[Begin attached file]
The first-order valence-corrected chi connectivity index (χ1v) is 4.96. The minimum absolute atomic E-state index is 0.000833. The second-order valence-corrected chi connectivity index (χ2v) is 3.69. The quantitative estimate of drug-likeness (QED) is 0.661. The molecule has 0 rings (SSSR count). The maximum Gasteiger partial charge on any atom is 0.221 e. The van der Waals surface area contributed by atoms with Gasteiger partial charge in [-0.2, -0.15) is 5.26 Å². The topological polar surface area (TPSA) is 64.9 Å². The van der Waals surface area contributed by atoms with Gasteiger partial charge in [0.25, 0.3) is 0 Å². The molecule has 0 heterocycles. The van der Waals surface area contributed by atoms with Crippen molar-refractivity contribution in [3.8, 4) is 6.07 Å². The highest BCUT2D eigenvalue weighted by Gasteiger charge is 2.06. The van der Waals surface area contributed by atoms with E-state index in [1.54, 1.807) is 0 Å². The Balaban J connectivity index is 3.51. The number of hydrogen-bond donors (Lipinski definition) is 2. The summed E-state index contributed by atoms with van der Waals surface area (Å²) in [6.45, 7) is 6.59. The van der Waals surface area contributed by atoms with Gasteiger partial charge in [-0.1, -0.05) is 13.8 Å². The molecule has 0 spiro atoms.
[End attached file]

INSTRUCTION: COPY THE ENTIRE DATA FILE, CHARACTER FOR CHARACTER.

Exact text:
The first-order valence-corrected chi connectivity index (χ1v) is 4.96. The minimum absolute atomic E-state index is 0.000833. The second-order valence-corrected chi connectivity index (χ2v) is 3.69. The quantitative estimate of drug-likeness (QED) is 0.661. The molecule has 0 rings (SSSR count). The maximum Gasteiger partial charge on any atom is 0.221 e. The van der Waals surface area contributed by atoms with Gasteiger partial charge in [-0.2, -0.15) is 5.26 Å². The topological polar surface area (TPSA) is 64.9 Å². The van der Waals surface area contributed by atoms with Gasteiger partial charge in [0.25, 0.3) is 0 Å². The molecule has 0 heterocycles. The van der Waals surface area contributed by atoms with Crippen molar-refractivity contribution in [3.8, 4) is 6.07 Å². The highest BCUT2D eigenvalue weighted by Gasteiger charge is 2.06. The van der Waals surface area contributed by atoms with E-state index in [1.54, 1.807) is 0 Å². The Balaban J connectivity index is 3.51. The number of hydrogen-bond donors (Lipinski definition) is 2. The summed E-state index contributed by atoms with van der Waals surface area (Å²) in [6.45, 7) is 6.59. The van der Waals surface area contributed by atoms with Gasteiger partial charge in [-0.1, -0.05) is 13.8 Å². The molecule has 0 spiro atoms.